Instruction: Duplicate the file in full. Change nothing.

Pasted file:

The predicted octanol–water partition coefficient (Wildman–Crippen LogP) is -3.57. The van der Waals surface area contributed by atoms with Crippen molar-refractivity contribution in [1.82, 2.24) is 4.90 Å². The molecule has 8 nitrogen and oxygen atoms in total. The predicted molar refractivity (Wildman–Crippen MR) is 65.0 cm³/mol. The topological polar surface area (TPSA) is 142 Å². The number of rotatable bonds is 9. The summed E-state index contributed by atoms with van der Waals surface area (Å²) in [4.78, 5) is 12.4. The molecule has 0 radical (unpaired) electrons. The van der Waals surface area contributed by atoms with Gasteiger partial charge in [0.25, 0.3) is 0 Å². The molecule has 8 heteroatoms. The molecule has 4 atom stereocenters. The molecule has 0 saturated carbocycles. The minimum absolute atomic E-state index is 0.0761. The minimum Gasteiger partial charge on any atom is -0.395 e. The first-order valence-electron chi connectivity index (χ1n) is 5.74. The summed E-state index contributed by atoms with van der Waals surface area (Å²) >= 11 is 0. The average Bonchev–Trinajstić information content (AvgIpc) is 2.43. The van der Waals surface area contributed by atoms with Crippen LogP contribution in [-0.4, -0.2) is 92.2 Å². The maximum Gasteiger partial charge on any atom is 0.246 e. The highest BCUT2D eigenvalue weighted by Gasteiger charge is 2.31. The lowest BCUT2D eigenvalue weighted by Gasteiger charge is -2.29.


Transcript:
The predicted octanol–water partition coefficient (Wildman–Crippen LogP) is -3.57. The van der Waals surface area contributed by atoms with Crippen molar-refractivity contribution in [1.82, 2.24) is 4.90 Å². The molecule has 8 nitrogen and oxygen atoms in total. The predicted molar refractivity (Wildman–Crippen MR) is 65.0 cm³/mol. The topological polar surface area (TPSA) is 142 Å². The number of rotatable bonds is 9. The summed E-state index contributed by atoms with van der Waals surface area (Å²) in [4.78, 5) is 12.4. The molecule has 0 radical (unpaired) electrons. The van der Waals surface area contributed by atoms with Gasteiger partial charge in [0.25, 0.3) is 0 Å². The molecule has 8 heteroatoms. The molecule has 4 atom stereocenters. The molecule has 0 saturated carbocycles. The minimum absolute atomic E-state index is 0.0761. The minimum Gasteiger partial charge on any atom is -0.395 e. The first-order valence-electron chi connectivity index (χ1n) is 5.74. The summed E-state index contributed by atoms with van der Waals surface area (Å²) >= 11 is 0. The average Bonchev–Trinajstić information content (AvgIpc) is 2.43. The van der Waals surface area contributed by atoms with Crippen LogP contribution in [-0.4, -0.2) is 92.2 Å². The maximum Gasteiger partial charge on any atom is 0.246 e. The highest BCUT2D eigenvalue weighted by Gasteiger charge is 2.31. The lowest BCUT2D eigenvalue weighted by Gasteiger charge is -2.29.